- Colchicine – This anti-inflammatory medicine works best if taken within the first 24 hours of a gout attack.
Medications for Reducing Uric Acid Levels
The doctor will wait until the acute attack ends before starting medications to reduce your uric acid levels. Sometimes, these drugs can cause an attack at first because uric acid levels drop and crystals in the joints shift. Stick with the treatment plan to prevent future attacks.
- Allopurinol (Zyloprim) and Febuxostat (Uloric) are oral medications that reduce how much uric acid the body produces.
- Probenecid is and oral medication that acts on the kidneys to help the body eliminate uric acid.
- Pegloticase (Krystexxa) reduces uric acid quickly. It is administered by intravenous (IV) infusion.
Selfcare and prevention of an Acute Gout Attack
Steps to get the pain and swelling of a gout attack under control as quickly as possible:
- Call your doctor and make an appointment.
- Ice and elevate the joint.
- Drink plenty of fluids (no alcohol or sweet sodas that can increase uric acid buildup.)
- Do not eat foods high in purine.
- High-Purine Foods Include:
- Shellfish, including anchovies, sardines, herring, mussels, codfish, scallops, trout and haddock.
- Meats, such as bacon, turkey, veal, venison and organ meats like liver.
- Reduce stress, which can worsen the attack.
- Ask friends and family to help you with daily tasks to ease stress on joints.
Selfcare for prevention and management for all forms of Arthritis:
Hot and cold treatments
Heat treatments, such as heat pads or warm baths, tend to work best for soothing stiff joints and tired muscles. Cold is best for acute pain and swollen joints. It can numb painful areas and reduce inflammation.
A good exercise program to help prevent or manage OA includes the following:
- Strengthening exercises build muscles around painful joints and helps to ease the stress on them.
- Range-of-motion exercise or stretching helps to reduce stiffness and keep joints moving. Joints need to move to make synovial fluid (the lubricant for our joints). Move your joints through their full range of motion, daily, but only up to the point where it doesn’t cause more pain.
- Gentle stretching and daily walks can also help.
- Aerobic or cardio exercises help improve stamina and energy levels and reduce excess weight.
- Balance exercises help strengthen small muscles around the knees and ankles and help prevent falls.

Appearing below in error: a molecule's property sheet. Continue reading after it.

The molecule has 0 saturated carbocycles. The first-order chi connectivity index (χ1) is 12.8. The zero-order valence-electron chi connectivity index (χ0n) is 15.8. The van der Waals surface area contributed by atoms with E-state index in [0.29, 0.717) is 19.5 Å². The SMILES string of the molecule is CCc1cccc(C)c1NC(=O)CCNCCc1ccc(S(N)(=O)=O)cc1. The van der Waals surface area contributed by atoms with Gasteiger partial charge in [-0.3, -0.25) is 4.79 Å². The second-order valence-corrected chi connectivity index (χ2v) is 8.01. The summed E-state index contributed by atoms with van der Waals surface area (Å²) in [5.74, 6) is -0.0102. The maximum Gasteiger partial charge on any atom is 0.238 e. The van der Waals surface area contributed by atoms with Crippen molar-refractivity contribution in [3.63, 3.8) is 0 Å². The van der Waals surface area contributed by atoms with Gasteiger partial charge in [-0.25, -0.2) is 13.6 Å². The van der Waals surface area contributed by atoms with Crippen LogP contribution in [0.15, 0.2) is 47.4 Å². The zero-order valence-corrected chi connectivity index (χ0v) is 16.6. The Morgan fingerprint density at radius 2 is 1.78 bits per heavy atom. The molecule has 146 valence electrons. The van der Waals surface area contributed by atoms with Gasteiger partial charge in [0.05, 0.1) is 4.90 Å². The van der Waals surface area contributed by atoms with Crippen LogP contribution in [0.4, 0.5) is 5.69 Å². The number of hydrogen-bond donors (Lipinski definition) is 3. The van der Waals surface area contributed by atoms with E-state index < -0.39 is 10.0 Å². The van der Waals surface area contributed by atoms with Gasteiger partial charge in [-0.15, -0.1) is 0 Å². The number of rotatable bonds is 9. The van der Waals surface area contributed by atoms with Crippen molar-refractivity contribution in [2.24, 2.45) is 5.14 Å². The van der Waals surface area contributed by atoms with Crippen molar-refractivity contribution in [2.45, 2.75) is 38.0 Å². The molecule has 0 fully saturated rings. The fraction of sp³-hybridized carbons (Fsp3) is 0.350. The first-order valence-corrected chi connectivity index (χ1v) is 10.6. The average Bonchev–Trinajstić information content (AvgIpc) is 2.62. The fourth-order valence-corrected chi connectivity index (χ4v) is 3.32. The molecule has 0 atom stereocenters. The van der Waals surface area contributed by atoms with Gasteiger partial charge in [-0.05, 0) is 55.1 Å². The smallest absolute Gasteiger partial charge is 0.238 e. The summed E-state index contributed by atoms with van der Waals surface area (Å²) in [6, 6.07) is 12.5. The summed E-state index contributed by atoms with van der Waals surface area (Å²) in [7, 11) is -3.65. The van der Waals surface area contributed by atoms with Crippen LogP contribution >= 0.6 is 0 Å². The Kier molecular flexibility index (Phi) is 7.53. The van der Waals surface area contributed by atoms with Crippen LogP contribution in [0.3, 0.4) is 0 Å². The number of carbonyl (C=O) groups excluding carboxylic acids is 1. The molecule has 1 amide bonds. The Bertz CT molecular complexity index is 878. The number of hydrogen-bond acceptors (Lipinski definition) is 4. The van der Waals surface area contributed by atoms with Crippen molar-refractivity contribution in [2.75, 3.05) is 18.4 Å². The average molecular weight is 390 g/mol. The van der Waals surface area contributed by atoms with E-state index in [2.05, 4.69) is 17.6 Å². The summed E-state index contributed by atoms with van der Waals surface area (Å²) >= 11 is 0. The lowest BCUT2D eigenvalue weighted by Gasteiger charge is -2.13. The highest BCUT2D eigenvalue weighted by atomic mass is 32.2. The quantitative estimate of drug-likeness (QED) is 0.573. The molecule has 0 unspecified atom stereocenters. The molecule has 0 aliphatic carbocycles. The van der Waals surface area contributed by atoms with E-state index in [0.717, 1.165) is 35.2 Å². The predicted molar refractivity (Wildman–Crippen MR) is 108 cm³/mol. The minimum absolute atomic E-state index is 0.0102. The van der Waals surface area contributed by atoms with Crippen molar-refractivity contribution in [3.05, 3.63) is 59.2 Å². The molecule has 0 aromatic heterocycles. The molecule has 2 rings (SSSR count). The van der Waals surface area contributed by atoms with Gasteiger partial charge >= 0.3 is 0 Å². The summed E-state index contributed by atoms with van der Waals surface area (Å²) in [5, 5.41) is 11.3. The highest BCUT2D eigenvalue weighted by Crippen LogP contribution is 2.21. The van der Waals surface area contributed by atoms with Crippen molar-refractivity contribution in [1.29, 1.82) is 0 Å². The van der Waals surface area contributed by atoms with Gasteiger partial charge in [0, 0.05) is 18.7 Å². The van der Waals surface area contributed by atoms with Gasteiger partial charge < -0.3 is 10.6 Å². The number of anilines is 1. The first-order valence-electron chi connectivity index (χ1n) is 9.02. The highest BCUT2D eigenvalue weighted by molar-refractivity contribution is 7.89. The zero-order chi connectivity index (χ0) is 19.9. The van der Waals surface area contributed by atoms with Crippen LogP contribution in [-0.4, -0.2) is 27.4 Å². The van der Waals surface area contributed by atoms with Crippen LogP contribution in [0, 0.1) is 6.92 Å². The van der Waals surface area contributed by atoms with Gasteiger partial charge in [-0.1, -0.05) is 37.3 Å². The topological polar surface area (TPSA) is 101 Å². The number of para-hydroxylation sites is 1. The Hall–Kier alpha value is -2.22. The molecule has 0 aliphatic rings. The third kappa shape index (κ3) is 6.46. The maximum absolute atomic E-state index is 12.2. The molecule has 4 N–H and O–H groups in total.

- Protect Joints making sure to warm up and cool down when exercising.
- Use your largest, strongest joints for lifting, pushing, pulling, and carrying.
- Balance rest and activity throughout the day.
- Physical Therapy can help with specific exercises to stabilize joints and ease pain.
Maintain a Healthy Weight
A BMI (body mass index) of 30 or greater puts extra stress on the hips, knees, feet and back. Losing weight helps to reduce pain and stop or slow down joint damage. Every pound of weight lost removes four pounds of pressure on lower-body joints. Fat itself is an active tissue that creates and releases pro-inflammatory chemicals. By reducing fat stores in the body, your body’s overall inflammation will go down. Several studies have shown that being obese reduces your chance of achieving minimal disease activity or remission if you have RA. Losing weight can reduce the overall severity of your arthritis. A 2017 analysis of 10 studies, published in Annals of Rheumatic Diseases, found that weight loss was beneficial for obese or overweight people with gout. People who lost weight had lower serum uric acid levels and fewer gout attacks.
Control Blood Sugar
- High glucose levels can make cartilage stiffer and more likely to break down. Diabetes causes inflammation, which also weakens cartilage.
Choose a Healthy Lifestyle
- Eat healthy food.
- The Arthritis Foundation recommends the Mediterranean Diet for the management of arthritis. Eat a diet rich in fruits, vegetables, fish, nuts, olive oil, whole grains, beans and low in processed foods and saturated fat.
- Avoid fast food, fried foods, sweets, and sugary drinks.
- Don’t smoke.
- Drinking in moderation.
- Get eight hours of sleep to help feel your best.
By: Dawn Harrison, PTA, Rolling Strong Wellness Coach